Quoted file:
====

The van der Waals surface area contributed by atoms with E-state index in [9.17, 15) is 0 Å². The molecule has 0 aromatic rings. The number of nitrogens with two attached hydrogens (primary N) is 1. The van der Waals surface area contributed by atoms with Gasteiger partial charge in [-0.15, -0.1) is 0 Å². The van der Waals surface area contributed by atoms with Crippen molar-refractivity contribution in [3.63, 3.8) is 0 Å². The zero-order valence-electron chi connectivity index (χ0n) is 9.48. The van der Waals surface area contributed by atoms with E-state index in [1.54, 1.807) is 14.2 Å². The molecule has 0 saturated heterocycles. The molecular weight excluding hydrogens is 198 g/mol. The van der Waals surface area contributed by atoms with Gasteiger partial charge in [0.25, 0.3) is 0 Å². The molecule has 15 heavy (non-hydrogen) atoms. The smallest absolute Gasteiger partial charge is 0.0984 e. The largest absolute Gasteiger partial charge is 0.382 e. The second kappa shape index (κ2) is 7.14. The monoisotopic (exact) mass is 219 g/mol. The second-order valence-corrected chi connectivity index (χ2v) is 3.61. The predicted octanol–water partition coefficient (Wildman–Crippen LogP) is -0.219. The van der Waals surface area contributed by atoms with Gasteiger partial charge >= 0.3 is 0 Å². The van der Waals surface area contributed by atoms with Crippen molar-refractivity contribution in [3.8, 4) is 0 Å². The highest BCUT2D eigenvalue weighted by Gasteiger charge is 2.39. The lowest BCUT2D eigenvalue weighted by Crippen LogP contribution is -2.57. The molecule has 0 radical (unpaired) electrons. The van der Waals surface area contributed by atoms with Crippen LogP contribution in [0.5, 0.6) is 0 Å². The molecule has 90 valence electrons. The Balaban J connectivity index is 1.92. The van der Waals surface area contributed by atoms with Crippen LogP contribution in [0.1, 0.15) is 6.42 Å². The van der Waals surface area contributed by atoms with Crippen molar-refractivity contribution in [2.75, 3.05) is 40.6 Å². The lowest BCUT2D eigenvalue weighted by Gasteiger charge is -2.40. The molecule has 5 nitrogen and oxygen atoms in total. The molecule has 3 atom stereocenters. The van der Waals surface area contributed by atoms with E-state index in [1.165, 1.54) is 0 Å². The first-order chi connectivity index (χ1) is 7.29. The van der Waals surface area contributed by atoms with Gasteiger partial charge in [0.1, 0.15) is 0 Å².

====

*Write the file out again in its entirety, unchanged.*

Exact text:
The van der Waals surface area contributed by atoms with E-state index in [9.17, 15) is 0 Å². The molecule has 0 aromatic rings. The number of nitrogens with two attached hydrogens (primary N) is 1. The van der Waals surface area contributed by atoms with Gasteiger partial charge in [-0.15, -0.1) is 0 Å². The van der Waals surface area contributed by atoms with Crippen molar-refractivity contribution in [3.63, 3.8) is 0 Å². The zero-order valence-electron chi connectivity index (χ0n) is 9.48. The van der Waals surface area contributed by atoms with E-state index in [1.54, 1.807) is 14.2 Å². The molecule has 0 saturated heterocycles. The molecular weight excluding hydrogens is 198 g/mol. The van der Waals surface area contributed by atoms with Gasteiger partial charge in [0.25, 0.3) is 0 Å². The molecule has 15 heavy (non-hydrogen) atoms. The smallest absolute Gasteiger partial charge is 0.0984 e. The largest absolute Gasteiger partial charge is 0.382 e. The second kappa shape index (κ2) is 7.14. The monoisotopic (exact) mass is 219 g/mol. The second-order valence-corrected chi connectivity index (χ2v) is 3.61. The predicted octanol–water partition coefficient (Wildman–Crippen LogP) is -0.219. The van der Waals surface area contributed by atoms with Gasteiger partial charge >= 0.3 is 0 Å². The van der Waals surface area contributed by atoms with Crippen molar-refractivity contribution in [3.8, 4) is 0 Å². The highest BCUT2D eigenvalue weighted by Gasteiger charge is 2.39. The lowest BCUT2D eigenvalue weighted by Crippen LogP contribution is -2.57. The molecule has 0 radical (unpaired) electrons. The van der Waals surface area contributed by atoms with Crippen LogP contribution in [0.5, 0.6) is 0 Å². The molecule has 90 valence electrons. The Balaban J connectivity index is 1.92. The van der Waals surface area contributed by atoms with Crippen LogP contribution in [0.1, 0.15) is 6.42 Å². The van der Waals surface area contributed by atoms with Crippen molar-refractivity contribution in [2.75, 3.05) is 40.6 Å². The lowest BCUT2D eigenvalue weighted by Gasteiger charge is -2.40. The molecule has 5 nitrogen and oxygen atoms in total. The molecule has 3 atom stereocenters. The van der Waals surface area contributed by atoms with E-state index in [1.165, 1.54) is 0 Å². The first-order chi connectivity index (χ1) is 7.29. The van der Waals surface area contributed by atoms with Gasteiger partial charge in [0.1, 0.15) is 0 Å².